Among the PPP program’s many shortcomings was its failure to reach businesses owned by women and people of color, with enormous sums of money instead being directed to franchise locations of national chain restaurants. For restaurant owners who did receive funding, a majority of that money was expected to be used on payroll, and for the loan to be forgiven a majority of staff had to be rehired. This was, from the start, illogical, since restaurants in most states still haven’t been able to reopen at full capacity, and rehiring a full staff to operate a mostly empty restaurant only spells a slower demise.
Where restaurants and bars do reopen for indoor dining, COVID-19 cases tend to spike. In response to the frightening rise in cases, government officials who so recently preached the importance of getting back to businesses as usual walk back reopenings, workers are once again unemployed, and restaurateurs must adjust and try to figure out how they’ll pay another month’s rent. It is, to put it simply, a total mess.
As the weather begins to cool off and outdoor dining in chillier parts of the country loses its appeal, the situation will only become more dire, and the need for government action more urgent. Restaurants in states that have yet to reopen for indoor dining and rely on patio spaces or sidewalk tables likely won’t have the cash to last more than a single cycle of rent or payroll. Unless help comes soon, there will be an immense rush of closures this winter.
Financially propping up restaurants to make it through the end of the year won’t insulate the industry from many of the challenges ahead — particularly if the support, like PPP loans, fails to reach many of those who need it most — but it would significantly help prevent the wave of closures we’re seeing now. A bill like the Real Economic Support That Acknowledges Unique Restaurant Assistance Needed to Survive (RESTAURANTS) Act of 2020, introduced in late May by Rep. Earl Blumenauer of Oregon, would go a long way in providing this support. Tailored more specifically to small businesses than PPP funding was, the bill would make $120 billion accessible to restaurants, in the form of grants that — unlike PPP loans — would not need to be paid back.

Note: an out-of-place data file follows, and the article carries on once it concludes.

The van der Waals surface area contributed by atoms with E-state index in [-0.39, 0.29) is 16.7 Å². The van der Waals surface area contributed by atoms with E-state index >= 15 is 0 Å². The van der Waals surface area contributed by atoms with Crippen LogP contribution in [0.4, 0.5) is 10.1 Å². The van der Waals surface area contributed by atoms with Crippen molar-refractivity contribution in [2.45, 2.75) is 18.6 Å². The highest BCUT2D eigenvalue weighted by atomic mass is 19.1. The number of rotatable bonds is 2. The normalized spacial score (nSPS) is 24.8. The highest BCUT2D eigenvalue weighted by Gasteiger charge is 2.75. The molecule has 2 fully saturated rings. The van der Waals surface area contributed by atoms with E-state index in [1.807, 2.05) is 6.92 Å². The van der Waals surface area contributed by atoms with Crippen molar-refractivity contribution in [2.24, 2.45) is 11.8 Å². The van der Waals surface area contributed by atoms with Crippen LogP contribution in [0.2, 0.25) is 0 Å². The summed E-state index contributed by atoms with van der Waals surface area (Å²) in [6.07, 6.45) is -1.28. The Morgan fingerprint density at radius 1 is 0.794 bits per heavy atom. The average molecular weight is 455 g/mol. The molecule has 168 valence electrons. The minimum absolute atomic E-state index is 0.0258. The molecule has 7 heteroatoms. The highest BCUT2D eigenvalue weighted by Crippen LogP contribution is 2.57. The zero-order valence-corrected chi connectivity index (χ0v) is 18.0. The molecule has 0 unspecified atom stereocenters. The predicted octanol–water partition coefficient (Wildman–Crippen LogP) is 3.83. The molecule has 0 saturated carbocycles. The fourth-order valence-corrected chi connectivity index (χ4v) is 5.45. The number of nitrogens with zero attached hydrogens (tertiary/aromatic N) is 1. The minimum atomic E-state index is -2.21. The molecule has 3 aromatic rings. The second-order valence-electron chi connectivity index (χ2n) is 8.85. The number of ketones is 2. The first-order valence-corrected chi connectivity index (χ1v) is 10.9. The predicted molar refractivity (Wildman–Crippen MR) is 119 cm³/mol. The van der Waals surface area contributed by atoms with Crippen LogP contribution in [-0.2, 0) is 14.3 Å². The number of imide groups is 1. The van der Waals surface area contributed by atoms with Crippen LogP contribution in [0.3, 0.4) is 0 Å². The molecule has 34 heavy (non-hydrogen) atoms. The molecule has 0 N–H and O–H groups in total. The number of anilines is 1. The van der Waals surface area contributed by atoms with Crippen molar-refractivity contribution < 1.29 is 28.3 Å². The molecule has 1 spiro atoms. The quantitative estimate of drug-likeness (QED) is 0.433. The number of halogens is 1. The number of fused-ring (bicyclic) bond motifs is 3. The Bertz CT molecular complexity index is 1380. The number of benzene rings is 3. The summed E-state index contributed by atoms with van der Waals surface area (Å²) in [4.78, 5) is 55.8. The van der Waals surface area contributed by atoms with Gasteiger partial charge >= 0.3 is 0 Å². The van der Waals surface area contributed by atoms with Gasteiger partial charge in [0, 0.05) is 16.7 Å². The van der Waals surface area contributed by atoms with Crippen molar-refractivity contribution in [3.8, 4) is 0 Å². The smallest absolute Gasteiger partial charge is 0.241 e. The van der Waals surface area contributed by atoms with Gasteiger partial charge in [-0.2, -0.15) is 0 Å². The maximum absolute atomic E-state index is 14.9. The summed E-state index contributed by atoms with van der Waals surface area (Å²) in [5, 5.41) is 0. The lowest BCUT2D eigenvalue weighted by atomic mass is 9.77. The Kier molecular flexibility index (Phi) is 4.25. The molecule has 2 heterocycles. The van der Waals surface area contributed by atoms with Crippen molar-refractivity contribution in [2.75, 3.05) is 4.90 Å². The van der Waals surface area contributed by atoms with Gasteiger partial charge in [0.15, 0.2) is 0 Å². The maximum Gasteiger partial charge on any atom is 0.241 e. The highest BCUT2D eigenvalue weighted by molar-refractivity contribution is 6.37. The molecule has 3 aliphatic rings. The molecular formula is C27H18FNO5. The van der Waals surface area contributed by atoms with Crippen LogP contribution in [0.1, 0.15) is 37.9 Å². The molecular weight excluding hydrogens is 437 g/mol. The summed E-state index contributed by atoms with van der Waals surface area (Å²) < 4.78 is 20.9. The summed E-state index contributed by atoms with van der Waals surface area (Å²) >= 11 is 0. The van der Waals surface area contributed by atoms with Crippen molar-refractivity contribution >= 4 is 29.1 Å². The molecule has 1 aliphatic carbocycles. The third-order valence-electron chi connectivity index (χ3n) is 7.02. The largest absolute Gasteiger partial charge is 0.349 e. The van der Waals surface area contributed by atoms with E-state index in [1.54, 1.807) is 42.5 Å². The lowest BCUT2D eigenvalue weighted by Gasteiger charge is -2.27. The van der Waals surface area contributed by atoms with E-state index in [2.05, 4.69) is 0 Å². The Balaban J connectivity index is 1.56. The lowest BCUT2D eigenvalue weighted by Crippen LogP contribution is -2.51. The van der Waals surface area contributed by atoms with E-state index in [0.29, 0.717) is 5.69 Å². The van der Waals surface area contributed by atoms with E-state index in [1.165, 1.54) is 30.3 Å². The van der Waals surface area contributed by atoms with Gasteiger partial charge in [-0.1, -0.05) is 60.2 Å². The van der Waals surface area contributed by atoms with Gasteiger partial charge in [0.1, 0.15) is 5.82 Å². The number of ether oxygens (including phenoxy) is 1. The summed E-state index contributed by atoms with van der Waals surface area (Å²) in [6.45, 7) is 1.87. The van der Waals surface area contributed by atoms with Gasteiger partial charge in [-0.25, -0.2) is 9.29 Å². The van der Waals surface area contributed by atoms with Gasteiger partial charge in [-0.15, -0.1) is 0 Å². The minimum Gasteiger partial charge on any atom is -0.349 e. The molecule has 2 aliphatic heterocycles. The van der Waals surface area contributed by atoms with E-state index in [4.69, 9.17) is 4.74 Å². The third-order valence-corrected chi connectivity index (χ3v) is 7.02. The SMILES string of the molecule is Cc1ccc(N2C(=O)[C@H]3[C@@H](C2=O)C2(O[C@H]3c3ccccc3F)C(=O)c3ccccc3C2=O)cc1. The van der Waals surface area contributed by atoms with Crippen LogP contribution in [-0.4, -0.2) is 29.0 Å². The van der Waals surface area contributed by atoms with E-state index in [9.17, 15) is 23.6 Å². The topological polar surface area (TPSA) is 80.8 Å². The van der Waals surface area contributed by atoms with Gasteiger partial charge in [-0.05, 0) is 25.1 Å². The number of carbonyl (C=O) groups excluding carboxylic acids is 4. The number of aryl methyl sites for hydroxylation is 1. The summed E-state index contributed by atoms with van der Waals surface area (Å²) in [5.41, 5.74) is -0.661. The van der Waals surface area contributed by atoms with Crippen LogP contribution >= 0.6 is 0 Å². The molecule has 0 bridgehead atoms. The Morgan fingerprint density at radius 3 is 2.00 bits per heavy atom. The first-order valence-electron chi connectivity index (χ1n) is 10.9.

The bill faces an uphill battle, and if it does see the light of day, it will likely do so only after hundreds — if not thousands — more restaurants have closed. Negotiations over a fifth coronavirus relief package have stalled, and with funding for a service as essential as sending a postcard or a ballot up for debate, it’s hard to imagine restaurant relief will come soon. In an email statement to Eater, Blumenauer says his office is “doing everything we can to try and pass this bipartisan bill quickly to ensure that restaurants — and their workers — get the support they need to get through this unprecedented health crisis.”
If passed, a program like the RESTAURANTS Act could incentivize an action that should have been taken months ago: a national pause on indoor dining. Restaurant workers shouldn’t have to put themselves in harm’s way to make a living, and restaurant owners should be given a choice other than to reopen hastily or to close for good. Grant money could infuse these businesses with enough cash to keep their dining rooms closed, while offering takeout and curbside pickup. In addition to a bill propping up restaurants, enhanced unemployment benefits must be strengthened and extended past the end of the year — this comes with its own challenges for struggling state governments — before what is likely to be a brutal convergence of COVID-19 and flu season this fall.
Restaurants that manage to hold on through the end of the year still won’t be out of the woods: There’s still the question of how they’ll sustain operations into 2021. In San Leandro, California, Noodles Pho Me is one of very few Bay Area restaurants serving Lao-style pho, and was on the brink of closure earlier this month when its owners negotiated a deal with the landlord. The lowering of rent will allow the restaurant to remain open through the end of the year. This news brought a sigh of relief, a relaxing of the shoulders for Noodles Pho Me’s owners and many fans. “We teetered almost to the verge of bankruptcy,” the restaurant’s co-owner Tong Sengsourith tells Eater SF. It wasn’t just a question of how the restaurant was going to pay rent month-to-month, but also how they could afford to pay what would amount to more than $30,000 in missed rent at the end of the year.